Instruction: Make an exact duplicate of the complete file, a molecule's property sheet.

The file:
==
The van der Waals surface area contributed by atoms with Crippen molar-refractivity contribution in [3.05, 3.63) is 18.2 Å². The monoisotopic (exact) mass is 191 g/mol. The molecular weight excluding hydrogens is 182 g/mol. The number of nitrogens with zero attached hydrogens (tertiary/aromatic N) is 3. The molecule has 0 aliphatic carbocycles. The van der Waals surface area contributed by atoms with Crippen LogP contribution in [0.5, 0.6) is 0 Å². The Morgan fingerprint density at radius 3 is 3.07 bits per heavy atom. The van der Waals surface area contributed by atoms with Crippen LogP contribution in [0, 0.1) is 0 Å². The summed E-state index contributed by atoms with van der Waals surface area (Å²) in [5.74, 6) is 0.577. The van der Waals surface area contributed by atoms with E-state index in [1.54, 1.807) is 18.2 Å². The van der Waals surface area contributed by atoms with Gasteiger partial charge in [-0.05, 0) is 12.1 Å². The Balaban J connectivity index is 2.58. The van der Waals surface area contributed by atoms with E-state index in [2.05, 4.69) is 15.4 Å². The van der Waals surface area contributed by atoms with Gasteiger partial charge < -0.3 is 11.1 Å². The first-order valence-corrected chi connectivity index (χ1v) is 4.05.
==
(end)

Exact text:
The van der Waals surface area contributed by atoms with Crippen molar-refractivity contribution in [3.05, 3.63) is 18.2 Å². The monoisotopic (exact) mass is 191 g/mol. The molecular weight excluding hydrogens is 182 g/mol. The number of nitrogens with zero attached hydrogens (tertiary/aromatic N) is 3. The molecule has 0 aliphatic carbocycles. The van der Waals surface area contributed by atoms with Crippen LogP contribution in [0.5, 0.6) is 0 Å². The Morgan fingerprint density at radius 3 is 3.07 bits per heavy atom. The van der Waals surface area contributed by atoms with Crippen LogP contribution in [0, 0.1) is 0 Å². The summed E-state index contributed by atoms with van der Waals surface area (Å²) in [5.74, 6) is 0.577. The van der Waals surface area contributed by atoms with E-state index in [1.54, 1.807) is 18.2 Å². The van der Waals surface area contributed by atoms with Gasteiger partial charge in [-0.05, 0) is 12.1 Å². The Balaban J connectivity index is 2.58. The van der Waals surface area contributed by atoms with E-state index in [2.05, 4.69) is 15.4 Å². The van der Waals surface area contributed by atoms with Gasteiger partial charge < -0.3 is 11.1 Å². The first-order valence-corrected chi connectivity index (χ1v) is 4.05.